• Giving speakers full information on speaker/VIP dinners. It’s not surprising for medium or larger conferences to have a dinner for the speakers and pay for it. Sometimes smaller conferences aren’t as lucky. Either way, it’s best to give all your speakers the complete scenario prior to them coming down. Not just if the cost is being covered, but what food is being served. Provide gulten-free, vegetation options, etc. if possible. Personally, I would avoid areas that might make some speakers feel uncomfortable (like certain bars and nightclubs).
  • Don’t be afraid to check with speakers on spelling of their names on conference programs, posters, and website. Yes, i’ve seen conference speaker’s names and titles spelled incorrectly. It happens. Proofread, but in the past some speakers have appreciated the input or the fact they are seeing their name on something that will be available in print at the event.
  • Emails. I personally have speakers on their OWN mailing list (MailChimp) so they get any announcements all at once – quickly and easily. Sending a “Thank You” follow up email (along with a link to ask them to fill out a survey about the experience and the event) is also a great way of showing your appreciation after the conference. I’ve been guilty of sending too many emails, so don’t overdo it.
  • Speaker Lounge or Area. Give speakers a quiet area prior to them speaking so they can get their thoughts together and make sure everything is in order (slides, etc.)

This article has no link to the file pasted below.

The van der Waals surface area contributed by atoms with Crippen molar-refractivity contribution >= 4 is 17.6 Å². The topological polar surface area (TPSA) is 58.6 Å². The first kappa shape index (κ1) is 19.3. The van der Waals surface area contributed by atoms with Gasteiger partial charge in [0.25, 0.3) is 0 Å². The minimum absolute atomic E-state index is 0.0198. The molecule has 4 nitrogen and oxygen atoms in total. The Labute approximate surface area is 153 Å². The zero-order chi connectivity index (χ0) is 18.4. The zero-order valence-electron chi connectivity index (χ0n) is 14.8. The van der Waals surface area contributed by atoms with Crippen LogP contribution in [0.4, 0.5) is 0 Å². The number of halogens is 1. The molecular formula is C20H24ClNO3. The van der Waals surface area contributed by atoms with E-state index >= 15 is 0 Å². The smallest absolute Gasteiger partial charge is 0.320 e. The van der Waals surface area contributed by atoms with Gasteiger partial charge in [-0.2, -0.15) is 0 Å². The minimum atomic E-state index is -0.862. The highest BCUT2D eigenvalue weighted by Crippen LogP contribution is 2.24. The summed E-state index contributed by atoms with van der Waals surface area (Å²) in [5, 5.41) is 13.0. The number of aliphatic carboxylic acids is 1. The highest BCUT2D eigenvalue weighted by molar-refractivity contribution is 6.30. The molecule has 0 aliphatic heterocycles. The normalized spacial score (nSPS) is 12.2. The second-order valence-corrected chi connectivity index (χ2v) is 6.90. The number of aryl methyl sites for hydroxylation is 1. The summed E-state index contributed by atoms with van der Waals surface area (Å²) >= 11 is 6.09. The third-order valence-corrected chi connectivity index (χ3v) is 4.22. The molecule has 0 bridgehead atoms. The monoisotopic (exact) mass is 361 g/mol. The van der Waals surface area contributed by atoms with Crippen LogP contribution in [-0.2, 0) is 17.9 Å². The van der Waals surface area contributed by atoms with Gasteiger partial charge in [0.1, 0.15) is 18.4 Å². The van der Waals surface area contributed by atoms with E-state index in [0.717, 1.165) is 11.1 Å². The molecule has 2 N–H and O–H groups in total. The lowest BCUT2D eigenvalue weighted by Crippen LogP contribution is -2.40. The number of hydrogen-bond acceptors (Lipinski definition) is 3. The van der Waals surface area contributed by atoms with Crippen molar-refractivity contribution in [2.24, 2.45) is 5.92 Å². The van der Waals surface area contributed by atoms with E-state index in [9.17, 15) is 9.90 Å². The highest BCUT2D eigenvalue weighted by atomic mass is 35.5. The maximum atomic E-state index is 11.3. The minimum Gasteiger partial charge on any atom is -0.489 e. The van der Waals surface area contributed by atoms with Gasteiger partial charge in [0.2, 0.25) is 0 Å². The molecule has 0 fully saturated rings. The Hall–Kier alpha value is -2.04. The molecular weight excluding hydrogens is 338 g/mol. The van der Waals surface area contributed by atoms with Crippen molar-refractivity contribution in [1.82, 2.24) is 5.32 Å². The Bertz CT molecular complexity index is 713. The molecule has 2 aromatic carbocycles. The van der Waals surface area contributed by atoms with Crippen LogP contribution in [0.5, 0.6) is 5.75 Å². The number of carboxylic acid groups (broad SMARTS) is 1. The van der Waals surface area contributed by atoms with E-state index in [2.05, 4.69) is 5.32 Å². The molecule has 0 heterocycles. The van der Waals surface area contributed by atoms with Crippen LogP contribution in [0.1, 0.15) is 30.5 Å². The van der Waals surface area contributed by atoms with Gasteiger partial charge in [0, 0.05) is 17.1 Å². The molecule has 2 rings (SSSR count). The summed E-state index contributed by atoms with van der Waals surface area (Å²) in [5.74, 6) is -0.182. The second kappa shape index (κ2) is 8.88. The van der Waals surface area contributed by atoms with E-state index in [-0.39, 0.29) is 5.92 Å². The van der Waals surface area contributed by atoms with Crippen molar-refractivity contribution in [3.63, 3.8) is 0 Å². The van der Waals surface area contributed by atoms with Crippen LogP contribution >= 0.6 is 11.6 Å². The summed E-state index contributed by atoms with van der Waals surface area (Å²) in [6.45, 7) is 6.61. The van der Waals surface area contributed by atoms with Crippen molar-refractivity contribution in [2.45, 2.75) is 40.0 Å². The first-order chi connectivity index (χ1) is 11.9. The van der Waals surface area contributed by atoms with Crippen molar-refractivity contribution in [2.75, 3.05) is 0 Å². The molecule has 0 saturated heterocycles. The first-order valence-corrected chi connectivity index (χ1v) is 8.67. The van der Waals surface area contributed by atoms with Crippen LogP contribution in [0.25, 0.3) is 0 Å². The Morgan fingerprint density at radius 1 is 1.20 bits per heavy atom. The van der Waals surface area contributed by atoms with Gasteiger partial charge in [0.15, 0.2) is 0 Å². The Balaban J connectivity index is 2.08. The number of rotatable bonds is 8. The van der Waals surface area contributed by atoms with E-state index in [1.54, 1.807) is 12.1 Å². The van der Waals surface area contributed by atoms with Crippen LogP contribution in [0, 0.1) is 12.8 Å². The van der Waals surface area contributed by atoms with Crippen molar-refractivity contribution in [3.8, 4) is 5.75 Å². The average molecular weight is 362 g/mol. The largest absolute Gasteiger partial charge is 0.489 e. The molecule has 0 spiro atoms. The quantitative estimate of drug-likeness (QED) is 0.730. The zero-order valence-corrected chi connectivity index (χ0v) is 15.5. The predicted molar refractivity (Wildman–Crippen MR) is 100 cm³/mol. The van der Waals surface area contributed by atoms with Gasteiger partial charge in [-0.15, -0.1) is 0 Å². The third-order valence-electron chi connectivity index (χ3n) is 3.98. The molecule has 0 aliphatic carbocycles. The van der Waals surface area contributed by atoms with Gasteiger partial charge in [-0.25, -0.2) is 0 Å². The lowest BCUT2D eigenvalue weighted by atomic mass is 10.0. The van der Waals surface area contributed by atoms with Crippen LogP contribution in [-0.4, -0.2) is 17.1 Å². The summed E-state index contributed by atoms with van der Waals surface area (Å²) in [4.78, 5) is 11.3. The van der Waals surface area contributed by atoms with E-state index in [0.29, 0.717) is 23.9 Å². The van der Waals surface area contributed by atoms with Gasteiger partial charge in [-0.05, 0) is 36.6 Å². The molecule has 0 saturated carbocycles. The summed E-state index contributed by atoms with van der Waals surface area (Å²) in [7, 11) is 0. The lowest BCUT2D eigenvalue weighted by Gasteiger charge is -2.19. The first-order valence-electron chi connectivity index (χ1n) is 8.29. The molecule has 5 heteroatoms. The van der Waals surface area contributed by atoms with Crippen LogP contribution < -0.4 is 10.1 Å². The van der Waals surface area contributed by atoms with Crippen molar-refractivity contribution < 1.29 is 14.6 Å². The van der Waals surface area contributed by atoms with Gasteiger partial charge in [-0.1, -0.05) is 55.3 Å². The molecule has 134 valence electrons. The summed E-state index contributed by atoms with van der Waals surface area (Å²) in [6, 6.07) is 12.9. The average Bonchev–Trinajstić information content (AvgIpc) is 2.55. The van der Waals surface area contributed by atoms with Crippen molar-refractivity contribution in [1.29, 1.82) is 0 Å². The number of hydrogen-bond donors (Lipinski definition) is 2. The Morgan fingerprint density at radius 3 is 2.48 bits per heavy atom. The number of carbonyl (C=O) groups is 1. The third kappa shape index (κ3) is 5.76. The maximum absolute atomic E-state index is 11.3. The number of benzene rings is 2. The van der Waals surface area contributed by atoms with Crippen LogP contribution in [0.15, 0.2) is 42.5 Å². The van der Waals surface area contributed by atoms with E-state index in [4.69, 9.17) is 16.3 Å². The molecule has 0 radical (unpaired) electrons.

• Internet. If you can, provide a private internet connection just for speakers so that the general public internet won’t interfere with their presentation. Sometimes this isn’t possible, but especially if you are at a college, university, or paid conference hall there’s a chance they can provide this.

Take these as only suggestions, but doing these things will lead to speakers feeling THAT much more appreciated.  Sometimes organizers are crazy trying to keep the conference going in an organized fashion, but the above tips don’t really take that much more time or cost.

Any easy or low-cost suggestions and reminders for organizers that could help them further show their appreciation to their speakers?

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WordCamp Miami 2015: Sessions & Tracks

We have a lot of new things, refinements, and classic traditions planned for WordCamp Miami 2015 on May 29-31st.

But what has me excited most is our changes to our sessions and our session tracks. We are making some minor refinements (“if it ain’t broke, don’t fix it”) in several key areas. In a few areas, we are hitting a reset button. For a couple of things we’re going to be trying something new and fresh – this is particularly true with a single track. Although this is going to be exciting for attendees, if you are planning to submit an application to speak at WordCamp Miami this year, you might want to give this a careful read.

(Please note that plans can change, with some details in flux due to venue and personal confirmations… and everything below is my viewpoints only and not representative of anyone else).